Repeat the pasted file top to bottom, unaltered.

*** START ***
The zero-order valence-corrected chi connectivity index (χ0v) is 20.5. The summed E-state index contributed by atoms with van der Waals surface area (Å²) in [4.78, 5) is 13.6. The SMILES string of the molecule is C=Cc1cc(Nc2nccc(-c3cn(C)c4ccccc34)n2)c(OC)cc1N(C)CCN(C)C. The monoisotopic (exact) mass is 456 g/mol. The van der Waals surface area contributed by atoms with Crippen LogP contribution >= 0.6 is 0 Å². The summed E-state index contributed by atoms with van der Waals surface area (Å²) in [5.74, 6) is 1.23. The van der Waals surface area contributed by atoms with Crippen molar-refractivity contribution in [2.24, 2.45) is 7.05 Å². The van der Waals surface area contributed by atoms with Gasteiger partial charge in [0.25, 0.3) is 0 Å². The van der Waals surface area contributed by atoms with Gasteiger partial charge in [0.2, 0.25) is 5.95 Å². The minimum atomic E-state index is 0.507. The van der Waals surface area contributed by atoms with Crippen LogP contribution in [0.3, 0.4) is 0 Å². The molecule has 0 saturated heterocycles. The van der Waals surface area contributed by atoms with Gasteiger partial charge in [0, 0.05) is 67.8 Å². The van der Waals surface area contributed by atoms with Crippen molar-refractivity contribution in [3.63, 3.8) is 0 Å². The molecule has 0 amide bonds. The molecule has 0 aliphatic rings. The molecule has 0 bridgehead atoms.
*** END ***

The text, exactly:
The zero-order valence-corrected chi connectivity index (χ0v) is 20.5. The summed E-state index contributed by atoms with van der Waals surface area (Å²) in [4.78, 5) is 13.6. The SMILES string of the molecule is C=Cc1cc(Nc2nccc(-c3cn(C)c4ccccc34)n2)c(OC)cc1N(C)CCN(C)C. The monoisotopic (exact) mass is 456 g/mol. The van der Waals surface area contributed by atoms with Crippen LogP contribution >= 0.6 is 0 Å². The summed E-state index contributed by atoms with van der Waals surface area (Å²) in [5.74, 6) is 1.23. The van der Waals surface area contributed by atoms with Crippen molar-refractivity contribution in [2.24, 2.45) is 7.05 Å². The van der Waals surface area contributed by atoms with Gasteiger partial charge in [0.25, 0.3) is 0 Å². The van der Waals surface area contributed by atoms with Gasteiger partial charge in [0.2, 0.25) is 5.95 Å². The minimum atomic E-state index is 0.507. The van der Waals surface area contributed by atoms with Crippen LogP contribution in [0.3, 0.4) is 0 Å². The molecule has 0 saturated heterocycles. The van der Waals surface area contributed by atoms with Gasteiger partial charge in [0, 0.05) is 67.8 Å². The van der Waals surface area contributed by atoms with Crippen molar-refractivity contribution in [3.63, 3.8) is 0 Å². The molecule has 0 amide bonds. The molecule has 0 aliphatic rings. The molecule has 0 bridgehead atoms.